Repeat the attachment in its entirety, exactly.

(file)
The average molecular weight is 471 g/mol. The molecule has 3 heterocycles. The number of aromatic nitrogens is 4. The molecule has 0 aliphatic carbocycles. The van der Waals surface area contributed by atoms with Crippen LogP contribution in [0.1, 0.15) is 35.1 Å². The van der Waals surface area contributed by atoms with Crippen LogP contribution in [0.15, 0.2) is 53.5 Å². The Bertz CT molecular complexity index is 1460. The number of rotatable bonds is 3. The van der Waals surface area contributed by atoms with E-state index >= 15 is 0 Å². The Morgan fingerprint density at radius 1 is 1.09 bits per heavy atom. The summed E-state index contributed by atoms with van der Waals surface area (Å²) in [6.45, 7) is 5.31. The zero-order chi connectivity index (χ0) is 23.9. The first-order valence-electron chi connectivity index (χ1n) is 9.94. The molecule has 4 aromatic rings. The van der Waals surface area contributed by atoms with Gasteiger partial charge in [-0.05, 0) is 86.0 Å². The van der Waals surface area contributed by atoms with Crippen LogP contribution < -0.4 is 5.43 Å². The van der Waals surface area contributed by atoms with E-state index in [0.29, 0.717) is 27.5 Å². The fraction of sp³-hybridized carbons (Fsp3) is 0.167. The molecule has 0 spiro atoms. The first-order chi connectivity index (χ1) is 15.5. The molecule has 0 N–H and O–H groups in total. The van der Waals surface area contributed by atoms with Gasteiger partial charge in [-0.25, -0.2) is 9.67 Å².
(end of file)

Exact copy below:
The average molecular weight is 471 g/mol. The molecule has 3 heterocycles. The number of aromatic nitrogens is 4. The molecule has 0 aliphatic carbocycles. The van der Waals surface area contributed by atoms with Crippen LogP contribution in [0.1, 0.15) is 35.1 Å². The van der Waals surface area contributed by atoms with Crippen LogP contribution in [0.15, 0.2) is 53.5 Å². The Bertz CT molecular complexity index is 1460. The number of rotatable bonds is 3. The van der Waals surface area contributed by atoms with E-state index >= 15 is 0 Å². The Morgan fingerprint density at radius 1 is 1.09 bits per heavy atom. The summed E-state index contributed by atoms with van der Waals surface area (Å²) in [6.45, 7) is 5.31. The zero-order chi connectivity index (χ0) is 23.9. The first-order valence-electron chi connectivity index (χ1n) is 9.94. The molecule has 4 aromatic rings. The van der Waals surface area contributed by atoms with Gasteiger partial charge in [-0.05, 0) is 86.0 Å². The van der Waals surface area contributed by atoms with Crippen LogP contribution < -0.4 is 5.43 Å². The van der Waals surface area contributed by atoms with E-state index in [0.29, 0.717) is 27.5 Å². The fraction of sp³-hybridized carbons (Fsp3) is 0.167. The molecule has 0 spiro atoms. The first-order chi connectivity index (χ1) is 15.5. The molecule has 0 N–H and O–H groups in total. The van der Waals surface area contributed by atoms with Gasteiger partial charge in [-0.25, -0.2) is 9.67 Å².